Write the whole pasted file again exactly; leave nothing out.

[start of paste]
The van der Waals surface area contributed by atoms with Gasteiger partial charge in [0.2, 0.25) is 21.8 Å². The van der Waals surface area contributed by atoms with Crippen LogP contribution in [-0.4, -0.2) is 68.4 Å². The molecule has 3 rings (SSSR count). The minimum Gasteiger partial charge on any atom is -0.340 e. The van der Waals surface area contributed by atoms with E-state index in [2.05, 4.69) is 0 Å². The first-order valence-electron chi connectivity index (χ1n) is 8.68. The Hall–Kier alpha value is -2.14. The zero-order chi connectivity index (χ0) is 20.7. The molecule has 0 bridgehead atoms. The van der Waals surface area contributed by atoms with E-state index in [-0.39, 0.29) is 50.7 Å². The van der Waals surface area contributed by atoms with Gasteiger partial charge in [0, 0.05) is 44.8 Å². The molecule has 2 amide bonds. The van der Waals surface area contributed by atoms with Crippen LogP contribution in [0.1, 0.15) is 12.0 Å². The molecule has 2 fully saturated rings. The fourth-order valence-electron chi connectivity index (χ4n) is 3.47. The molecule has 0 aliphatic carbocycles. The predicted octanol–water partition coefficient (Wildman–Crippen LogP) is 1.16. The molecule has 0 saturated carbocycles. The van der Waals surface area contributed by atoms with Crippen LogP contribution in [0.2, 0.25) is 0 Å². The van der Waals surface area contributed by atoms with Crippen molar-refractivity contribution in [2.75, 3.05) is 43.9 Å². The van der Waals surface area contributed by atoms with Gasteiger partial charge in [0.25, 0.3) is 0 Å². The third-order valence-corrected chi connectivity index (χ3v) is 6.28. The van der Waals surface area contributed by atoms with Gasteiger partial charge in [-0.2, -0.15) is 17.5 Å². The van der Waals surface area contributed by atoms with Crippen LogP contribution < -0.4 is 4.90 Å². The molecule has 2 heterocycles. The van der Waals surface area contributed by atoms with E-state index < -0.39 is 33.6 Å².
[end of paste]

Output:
The van der Waals surface area contributed by atoms with Gasteiger partial charge in [0.2, 0.25) is 21.8 Å². The van der Waals surface area contributed by atoms with Crippen LogP contribution in [-0.4, -0.2) is 68.4 Å². The molecule has 3 rings (SSSR count). The minimum Gasteiger partial charge on any atom is -0.340 e. The van der Waals surface area contributed by atoms with E-state index in [2.05, 4.69) is 0 Å². The first-order valence-electron chi connectivity index (χ1n) is 8.68. The Hall–Kier alpha value is -2.14. The zero-order chi connectivity index (χ0) is 20.7. The molecule has 0 bridgehead atoms. The van der Waals surface area contributed by atoms with E-state index in [-0.39, 0.29) is 50.7 Å². The van der Waals surface area contributed by atoms with Gasteiger partial charge in [0, 0.05) is 44.8 Å². The molecule has 2 amide bonds. The van der Waals surface area contributed by atoms with Crippen LogP contribution in [0.1, 0.15) is 12.0 Å². The molecule has 2 fully saturated rings. The fourth-order valence-electron chi connectivity index (χ4n) is 3.47. The molecule has 0 aliphatic carbocycles. The predicted octanol–water partition coefficient (Wildman–Crippen LogP) is 1.16. The molecule has 0 saturated carbocycles. The van der Waals surface area contributed by atoms with Crippen LogP contribution in [0.2, 0.25) is 0 Å². The van der Waals surface area contributed by atoms with Crippen molar-refractivity contribution in [2.75, 3.05) is 43.9 Å². The van der Waals surface area contributed by atoms with Gasteiger partial charge in [0.25, 0.3) is 0 Å². The third-order valence-corrected chi connectivity index (χ3v) is 6.28. The van der Waals surface area contributed by atoms with Gasteiger partial charge in [-0.2, -0.15) is 17.5 Å². The van der Waals surface area contributed by atoms with Crippen LogP contribution < -0.4 is 4.90 Å². The molecule has 2 heterocycles. The van der Waals surface area contributed by atoms with E-state index < -0.39 is 33.6 Å².